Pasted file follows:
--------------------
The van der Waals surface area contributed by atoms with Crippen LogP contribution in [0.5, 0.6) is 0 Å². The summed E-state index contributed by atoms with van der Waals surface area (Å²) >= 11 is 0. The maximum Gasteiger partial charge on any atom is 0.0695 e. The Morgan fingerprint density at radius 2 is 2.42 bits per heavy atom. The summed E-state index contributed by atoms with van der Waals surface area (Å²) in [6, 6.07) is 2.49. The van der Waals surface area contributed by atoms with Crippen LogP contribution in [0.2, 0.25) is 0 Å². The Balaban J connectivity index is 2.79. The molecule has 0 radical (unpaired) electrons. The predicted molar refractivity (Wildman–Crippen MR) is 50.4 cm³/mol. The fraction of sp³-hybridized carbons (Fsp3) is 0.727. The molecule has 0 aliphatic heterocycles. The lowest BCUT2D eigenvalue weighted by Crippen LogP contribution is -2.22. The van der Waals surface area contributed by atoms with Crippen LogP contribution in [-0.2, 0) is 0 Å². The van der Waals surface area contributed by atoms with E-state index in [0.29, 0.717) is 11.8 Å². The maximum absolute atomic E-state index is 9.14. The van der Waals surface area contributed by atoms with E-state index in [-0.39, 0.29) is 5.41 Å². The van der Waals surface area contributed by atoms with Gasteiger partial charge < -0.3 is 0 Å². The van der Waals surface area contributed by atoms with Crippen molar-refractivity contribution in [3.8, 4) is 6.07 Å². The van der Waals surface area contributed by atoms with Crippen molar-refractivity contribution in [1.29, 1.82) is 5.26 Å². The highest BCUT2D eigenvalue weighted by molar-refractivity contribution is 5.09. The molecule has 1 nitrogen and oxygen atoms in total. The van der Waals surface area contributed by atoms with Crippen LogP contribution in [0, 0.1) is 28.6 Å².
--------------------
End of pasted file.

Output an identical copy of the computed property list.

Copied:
The van der Waals surface area contributed by atoms with Crippen LogP contribution in [0.5, 0.6) is 0 Å². The summed E-state index contributed by atoms with van der Waals surface area (Å²) >= 11 is 0. The maximum Gasteiger partial charge on any atom is 0.0695 e. The Morgan fingerprint density at radius 2 is 2.42 bits per heavy atom. The summed E-state index contributed by atoms with van der Waals surface area (Å²) in [6, 6.07) is 2.49. The van der Waals surface area contributed by atoms with Crippen LogP contribution in [0.2, 0.25) is 0 Å². The Balaban J connectivity index is 2.79. The molecule has 0 radical (unpaired) electrons. The predicted molar refractivity (Wildman–Crippen MR) is 50.4 cm³/mol. The fraction of sp³-hybridized carbons (Fsp3) is 0.727. The molecule has 0 aliphatic heterocycles. The lowest BCUT2D eigenvalue weighted by Crippen LogP contribution is -2.22. The van der Waals surface area contributed by atoms with Crippen LogP contribution in [-0.2, 0) is 0 Å². The van der Waals surface area contributed by atoms with E-state index in [0.29, 0.717) is 11.8 Å². The maximum absolute atomic E-state index is 9.14. The van der Waals surface area contributed by atoms with E-state index in [-0.39, 0.29) is 5.41 Å². The van der Waals surface area contributed by atoms with Gasteiger partial charge < -0.3 is 0 Å². The van der Waals surface area contributed by atoms with Crippen molar-refractivity contribution in [3.8, 4) is 6.07 Å². The van der Waals surface area contributed by atoms with Crippen molar-refractivity contribution in [1.29, 1.82) is 5.26 Å². The highest BCUT2D eigenvalue weighted by molar-refractivity contribution is 5.09. The molecule has 1 nitrogen and oxygen atoms in total. The van der Waals surface area contributed by atoms with Crippen LogP contribution in [0, 0.1) is 28.6 Å².